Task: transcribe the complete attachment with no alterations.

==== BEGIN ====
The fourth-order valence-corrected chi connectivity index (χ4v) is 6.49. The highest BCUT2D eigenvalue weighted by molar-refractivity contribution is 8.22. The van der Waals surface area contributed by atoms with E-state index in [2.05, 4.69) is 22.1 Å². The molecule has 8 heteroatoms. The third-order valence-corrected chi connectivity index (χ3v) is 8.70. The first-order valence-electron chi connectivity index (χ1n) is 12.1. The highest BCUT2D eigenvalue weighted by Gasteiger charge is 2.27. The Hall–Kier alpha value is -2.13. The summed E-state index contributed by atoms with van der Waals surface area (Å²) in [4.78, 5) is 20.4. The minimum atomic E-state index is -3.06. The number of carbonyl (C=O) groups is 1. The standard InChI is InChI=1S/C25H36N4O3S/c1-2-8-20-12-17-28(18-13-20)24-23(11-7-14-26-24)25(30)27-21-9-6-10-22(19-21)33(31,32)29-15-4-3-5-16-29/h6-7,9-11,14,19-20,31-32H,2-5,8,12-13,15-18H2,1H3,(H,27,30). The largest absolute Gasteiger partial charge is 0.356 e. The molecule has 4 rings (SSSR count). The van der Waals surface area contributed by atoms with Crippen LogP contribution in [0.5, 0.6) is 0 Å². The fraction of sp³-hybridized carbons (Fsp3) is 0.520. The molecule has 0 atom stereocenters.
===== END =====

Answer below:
The fourth-order valence-corrected chi connectivity index (χ4v) is 6.49. The highest BCUT2D eigenvalue weighted by molar-refractivity contribution is 8.22. The van der Waals surface area contributed by atoms with E-state index in [2.05, 4.69) is 22.1 Å². The molecule has 8 heteroatoms. The third-order valence-corrected chi connectivity index (χ3v) is 8.70. The first-order valence-electron chi connectivity index (χ1n) is 12.1. The highest BCUT2D eigenvalue weighted by Gasteiger charge is 2.27. The Hall–Kier alpha value is -2.13. The summed E-state index contributed by atoms with van der Waals surface area (Å²) in [4.78, 5) is 20.4. The minimum atomic E-state index is -3.06. The number of carbonyl (C=O) groups is 1. The standard InChI is InChI=1S/C25H36N4O3S/c1-2-8-20-12-17-28(18-13-20)24-23(11-7-14-26-24)25(30)27-21-9-6-10-22(19-21)33(31,32)29-15-4-3-5-16-29/h6-7,9-11,14,19-20,31-32H,2-5,8,12-13,15-18H2,1H3,(H,27,30). The largest absolute Gasteiger partial charge is 0.356 e. The molecule has 4 rings (SSSR count). The van der Waals surface area contributed by atoms with Crippen LogP contribution in [0.5, 0.6) is 0 Å². The fraction of sp³-hybridized carbons (Fsp3) is 0.520. The molecule has 0 atom stereocenters.